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The Potential of Mileage-Based User Fees

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“A Higher Gas Tax Won’t Fix America’s Highways.” That headline on a March 2nd Bloomberg news story is correct, since per-gallon fuel taxes are increasingly unsustainable, due to ongoing changes in vehicle propulsion methods. That point was stressed in the 2018 Economic Report of the President, released late last month by the Council of Economic Advisers. “Innovations such as user fees for vehicle miles traveled—as are being pioneered in Oregon, for example—and highway tolls that vary with congestion can increase efficiency and raise needed revenues to pay for infrastructure improvements and additions to capacity,” the report said.
Transitioning from per-gallon to per-mile, however, will be a complicated endeavor. Public opinion surveys show little support for per-mile charging—in part because most people don’t understand it. Many think it would be an additional “tax” on driving and most also assume that it would require the government to keep track of when and where everyone drives. That’s why the growing number of state pilot programs, partly funded by federal grants, is critically important. Some general lessons from the pilot programs thus far are that:

  • It’s important to offer motorists a choice of ways to pay;
  • Participants always understand that the per-mile charge is instead of, not in addition to, the gas tax;
  • Commercial vendors can handle communications and account management, keeping any detailed data out of the government’s hands.

Participation in a pilot program leads to far greater understanding of how mileage-based user fees would work, and participant surveys show high levels of satisfaction and generally a judgement that paying per mile is fair, including for rural residents who mostly drive gas-guzzling vehicles like pickup trucks.
Getting underway this year are pilot projects in a number of new states, as well as the first multi-state projects: one between California and Oregon and another encompassing a group of states along I-95 on the east coast. In addition, commercial trucks are being added to pilot projects, including the pilot being run by the I-95 Corridor Coalition.
Given how much is still to be learned, calls for Congress to launch a federal MBUF are very premature. That applies to a proposal earlier this month by well-meaning Rep. Sam Graves (R, MO), a contender to be the next chairman of the House Transportation & Infrastructure Committee after current chairman Rep. Billl Shuster (R, PA) retires at year-end. Graves proposed adding a “federal mileage tax” as an alternative to current calls for increasing federal gasoline and diesel taxes. In addition to being premature, imposing an additional federal “tax” on motorists and truckers could create a serious backlash against the MBUF concept.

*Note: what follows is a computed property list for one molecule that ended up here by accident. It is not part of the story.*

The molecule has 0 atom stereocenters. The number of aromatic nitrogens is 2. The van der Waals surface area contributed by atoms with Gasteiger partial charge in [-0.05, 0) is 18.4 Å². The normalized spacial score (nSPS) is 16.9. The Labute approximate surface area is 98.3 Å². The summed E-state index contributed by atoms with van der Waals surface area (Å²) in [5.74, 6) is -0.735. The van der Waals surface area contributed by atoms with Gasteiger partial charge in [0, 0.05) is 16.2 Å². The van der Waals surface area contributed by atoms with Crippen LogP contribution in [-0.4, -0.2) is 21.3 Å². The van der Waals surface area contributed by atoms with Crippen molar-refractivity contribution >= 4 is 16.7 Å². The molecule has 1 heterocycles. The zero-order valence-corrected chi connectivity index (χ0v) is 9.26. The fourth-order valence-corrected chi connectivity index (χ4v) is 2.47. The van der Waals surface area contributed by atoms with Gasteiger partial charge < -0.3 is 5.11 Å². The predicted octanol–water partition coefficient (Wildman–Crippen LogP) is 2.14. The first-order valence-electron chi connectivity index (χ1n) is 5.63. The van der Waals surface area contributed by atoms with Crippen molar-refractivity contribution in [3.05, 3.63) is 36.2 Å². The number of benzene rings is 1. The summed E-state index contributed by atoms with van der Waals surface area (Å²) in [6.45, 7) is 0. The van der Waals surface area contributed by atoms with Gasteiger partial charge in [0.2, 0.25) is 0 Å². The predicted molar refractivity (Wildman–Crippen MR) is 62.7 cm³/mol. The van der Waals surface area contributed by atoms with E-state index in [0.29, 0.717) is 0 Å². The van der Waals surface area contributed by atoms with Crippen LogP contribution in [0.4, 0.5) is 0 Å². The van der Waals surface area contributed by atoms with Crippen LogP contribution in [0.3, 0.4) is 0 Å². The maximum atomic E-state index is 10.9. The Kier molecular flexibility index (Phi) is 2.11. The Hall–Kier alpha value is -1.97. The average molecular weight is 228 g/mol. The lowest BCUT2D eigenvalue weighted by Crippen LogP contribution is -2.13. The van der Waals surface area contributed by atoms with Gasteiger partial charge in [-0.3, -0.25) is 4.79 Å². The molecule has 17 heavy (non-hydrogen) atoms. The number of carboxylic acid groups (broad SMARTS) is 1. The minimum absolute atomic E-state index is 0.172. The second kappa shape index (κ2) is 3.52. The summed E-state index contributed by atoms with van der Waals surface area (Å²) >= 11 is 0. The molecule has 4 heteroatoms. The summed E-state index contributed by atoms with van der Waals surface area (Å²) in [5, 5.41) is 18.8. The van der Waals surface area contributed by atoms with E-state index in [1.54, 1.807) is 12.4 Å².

In my view, the biggest challenge facing this needed transition is the idea that it should be a tax, rather than a user fee. Fuel taxes began as pure user taxes: highway users paid the tax, the money was set aside in dedicated highway funds, and the proceeds were spent to benefit those same highway users. That principle was pretty well adhered to for about 50 years, but since then has broken down. Both federal and state governments now spend fuel taxes on a wide array of public works projects, many of which produce little or no benefit to those who pay for them. And that, in turn, explains the vehement opposition to a federal “tax increase” right after Congress has given Americans a significant tax cut. (See recent statements by Speaker Paul Ryan, Americans for Prosperity, and any number of taxpayer groups.)
The single most important success factor to enable the needed transition from per-gallon to per-mile is to make MBUFs true highway user fees, not some new kind of tax. In designing the MBUF, we should try to solve all the problems with fuel taxes. One of those, of course, is the ongoing changes in vehicle propulsion. Another is that fuel taxes are not indexed for inflation. But the third is that, to most people, they are no longer user fees but taxes, pure and simple. And that means endless debates and battles over increasing them, when needed, to maintain high-quality roadways as travel grows and the cost of building and maintaining them increases.
We don’t fund our other vital infrastructure that way. We pay our electric bill directly to the electric company, based on how much we have used. We pay our natural gas bill the same way, and our water bill, and our cable/satellite bill, and our mobile phone bill. In all these vital utilities, we don’t have endless political battles over rate increases needed to add capacity to maintain high-quality service. Only the highway system is plagued by such battles—and that’s because highways are funded by a tax.
There are two paths we could go by. One path is to implement a “vehicle miles tax” whose purpose is to fund the vast array of over 100 federal surface transportation programs now encompassed by the Highway Trust Fund. The other is to implement “mileage-based user fees” that really are user fees, restoring the users-pay/users-benefit principle that is the basis of funding all our other public-purpose infrastructure. As Led Zeppelin sang, “There’s still time to change the road we’re on.”
(This article first ran in the March issue of Surface Transportation Innovations)
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